At the Vietnam orphanages, the children's needs ranged from extreme to functional. One child Phenneger said he'll never forget was a blind boy who felt his face.

"I was unaware that he was blind until he did that," Phenneger said.

Others had deformities on various parts of their bodies. Some rested on mats on the floors due to limited space and the number of children.

"The deformities were broad," Phenneger said. "The children's legs, arms, feet and hands are very small and often deformed. Mental deformity also exists. They all got to me, especially the ones with large heads."

One of the take-home messages ó and a possible next mission ó was the need to develop a program to help rebuild homes for affected families, Phenneger said.

"That got my attention," he said. "The homes are really bad. They need a decent place for their parents to take care of them. One of the most important things for the development of children is the home environment. Let's fix homes so the parents can take care of them."

The team worked with the Vietnam Association and Victims of Agent Orange Dioxin to visit the orphanages.

Phenneger said he'll return to Vietnam in June to further assess the home situation because the recent trip focused mostly on the orphanage visits.

"We're also looking into a clinic idea and the adoption of those not wanted," he said, adding there will be government barriers to overcome to open the adoption route.

About a week after returning, Phenneger said he's still recovering from the emotions of the trip.

"Seeing all of these children is something I will never, ever forget," he said. "It is clear to me that the U.S. (government) is absent, totally, from any involvement of the children deformed by Agent Orange. No different than in the U.S."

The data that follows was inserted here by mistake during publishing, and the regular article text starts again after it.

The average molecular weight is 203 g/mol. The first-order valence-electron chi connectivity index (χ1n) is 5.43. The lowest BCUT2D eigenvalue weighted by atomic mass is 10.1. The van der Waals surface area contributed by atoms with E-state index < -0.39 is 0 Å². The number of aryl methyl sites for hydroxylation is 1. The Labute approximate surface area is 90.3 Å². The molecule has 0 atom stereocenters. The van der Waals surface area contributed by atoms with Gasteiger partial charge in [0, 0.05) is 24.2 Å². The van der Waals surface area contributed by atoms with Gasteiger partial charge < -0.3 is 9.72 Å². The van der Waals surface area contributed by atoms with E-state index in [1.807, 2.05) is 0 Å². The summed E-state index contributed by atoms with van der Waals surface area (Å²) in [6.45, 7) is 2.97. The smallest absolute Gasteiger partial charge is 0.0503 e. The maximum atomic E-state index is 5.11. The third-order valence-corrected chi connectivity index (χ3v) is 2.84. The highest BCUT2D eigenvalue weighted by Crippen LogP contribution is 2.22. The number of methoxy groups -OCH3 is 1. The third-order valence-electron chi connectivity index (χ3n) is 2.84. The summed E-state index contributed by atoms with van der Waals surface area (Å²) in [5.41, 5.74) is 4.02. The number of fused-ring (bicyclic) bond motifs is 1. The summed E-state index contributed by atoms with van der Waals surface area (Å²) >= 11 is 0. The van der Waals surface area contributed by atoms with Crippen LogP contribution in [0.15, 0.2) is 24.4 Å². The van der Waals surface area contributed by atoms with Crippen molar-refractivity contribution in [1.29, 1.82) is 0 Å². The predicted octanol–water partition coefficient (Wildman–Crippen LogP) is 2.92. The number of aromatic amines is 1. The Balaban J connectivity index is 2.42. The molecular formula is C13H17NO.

In 2012, Phenneger conducted a survey with the help of the Coeur díAlene Press to assess the damage of Agent Orange to veterans in North Idaho. He found about 20 percent of the Vietnam veterans living in Kootenai County had deformed children as a result of their contact with the herbicide during the war.

Phenneger submitted his findings and research to federal lawmakers in hopes of sparking an independent national epidemiological study on the effects of Agent Orange on veterans and their children. He said the government has fallen short of taking care of Vietnam veterans exposed to Agent Orange; more needs to be done and previous government-funded efforts on the subject have fizzled.

Officials at the Department of Veteran Affairs in Washington said children of Vietnam veterans may receive benefits if they are born with spina bifida, a developmental disorder, or with certain other birth defects born to a female veteran. They said such benefits could be expanded to others. The V.A. makes such decisions relying on its scientific advisers from the independent Institute of Medicine of the National Academy of Sciences.

For more information or questions about Phenneger's efforts to assess the effects of Agent Orange to veterans, their families and Vietnamese families, contact him at rep@vstnow.org.